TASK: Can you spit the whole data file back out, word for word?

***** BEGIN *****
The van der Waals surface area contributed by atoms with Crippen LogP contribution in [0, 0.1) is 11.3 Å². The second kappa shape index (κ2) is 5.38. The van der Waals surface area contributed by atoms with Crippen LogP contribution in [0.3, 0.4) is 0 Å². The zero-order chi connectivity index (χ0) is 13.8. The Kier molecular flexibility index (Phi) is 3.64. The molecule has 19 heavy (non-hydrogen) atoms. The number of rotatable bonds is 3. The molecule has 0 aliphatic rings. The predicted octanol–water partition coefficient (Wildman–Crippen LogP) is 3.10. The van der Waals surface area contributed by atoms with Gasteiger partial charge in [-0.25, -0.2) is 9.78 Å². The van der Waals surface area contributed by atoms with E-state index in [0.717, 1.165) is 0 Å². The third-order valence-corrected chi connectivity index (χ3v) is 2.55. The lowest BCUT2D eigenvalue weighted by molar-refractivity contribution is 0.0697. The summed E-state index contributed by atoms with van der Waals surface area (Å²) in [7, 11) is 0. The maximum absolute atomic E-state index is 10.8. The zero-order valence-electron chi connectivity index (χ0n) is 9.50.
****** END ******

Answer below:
The van der Waals surface area contributed by atoms with Crippen LogP contribution in [0, 0.1) is 11.3 Å². The second kappa shape index (κ2) is 5.38. The van der Waals surface area contributed by atoms with Crippen LogP contribution in [0.3, 0.4) is 0 Å². The zero-order chi connectivity index (χ0) is 13.8. The Kier molecular flexibility index (Phi) is 3.64. The molecule has 19 heavy (non-hydrogen) atoms. The number of rotatable bonds is 3. The molecule has 0 aliphatic rings. The predicted octanol–water partition coefficient (Wildman–Crippen LogP) is 3.10. The van der Waals surface area contributed by atoms with Gasteiger partial charge in [-0.25, -0.2) is 9.78 Å². The van der Waals surface area contributed by atoms with E-state index in [0.717, 1.165) is 0 Å². The third-order valence-corrected chi connectivity index (χ3v) is 2.55. The lowest BCUT2D eigenvalue weighted by molar-refractivity contribution is 0.0697. The summed E-state index contributed by atoms with van der Waals surface area (Å²) in [7, 11) is 0. The maximum absolute atomic E-state index is 10.8. The zero-order valence-electron chi connectivity index (χ0n) is 9.50.